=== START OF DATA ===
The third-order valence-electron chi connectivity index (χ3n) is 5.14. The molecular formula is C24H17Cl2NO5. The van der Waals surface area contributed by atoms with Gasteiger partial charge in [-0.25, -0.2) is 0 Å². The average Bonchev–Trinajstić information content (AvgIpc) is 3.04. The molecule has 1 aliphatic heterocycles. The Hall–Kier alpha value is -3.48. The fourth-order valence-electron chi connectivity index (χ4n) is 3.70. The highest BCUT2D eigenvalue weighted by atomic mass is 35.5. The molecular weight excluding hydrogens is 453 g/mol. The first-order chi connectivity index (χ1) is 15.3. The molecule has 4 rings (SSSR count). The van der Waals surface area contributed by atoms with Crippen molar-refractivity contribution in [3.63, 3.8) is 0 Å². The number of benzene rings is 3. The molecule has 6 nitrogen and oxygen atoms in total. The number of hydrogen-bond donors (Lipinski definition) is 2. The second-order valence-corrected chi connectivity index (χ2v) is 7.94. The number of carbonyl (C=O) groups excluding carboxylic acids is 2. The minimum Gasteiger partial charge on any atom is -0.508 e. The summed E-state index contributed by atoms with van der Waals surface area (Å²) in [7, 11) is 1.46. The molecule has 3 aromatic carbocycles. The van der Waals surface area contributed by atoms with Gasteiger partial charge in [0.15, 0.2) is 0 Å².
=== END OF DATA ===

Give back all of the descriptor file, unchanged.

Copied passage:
The third-order valence-electron chi connectivity index (χ3n) is 5.14. The molecular formula is C24H17Cl2NO5. The van der Waals surface area contributed by atoms with Gasteiger partial charge in [-0.25, -0.2) is 0 Å². The average Bonchev–Trinajstić information content (AvgIpc) is 3.04. The molecule has 1 aliphatic heterocycles. The Hall–Kier alpha value is -3.48. The fourth-order valence-electron chi connectivity index (χ4n) is 3.70. The highest BCUT2D eigenvalue weighted by atomic mass is 35.5. The molecular weight excluding hydrogens is 453 g/mol. The first-order chi connectivity index (χ1) is 15.3. The molecule has 4 rings (SSSR count). The van der Waals surface area contributed by atoms with Crippen molar-refractivity contribution in [3.63, 3.8) is 0 Å². The number of benzene rings is 3. The molecule has 6 nitrogen and oxygen atoms in total. The number of hydrogen-bond donors (Lipinski definition) is 2. The second-order valence-corrected chi connectivity index (χ2v) is 7.94. The number of carbonyl (C=O) groups excluding carboxylic acids is 2. The minimum Gasteiger partial charge on any atom is -0.508 e. The summed E-state index contributed by atoms with van der Waals surface area (Å²) in [7, 11) is 1.46. The molecule has 3 aromatic carbocycles. The van der Waals surface area contributed by atoms with Gasteiger partial charge in [0.15, 0.2) is 0 Å².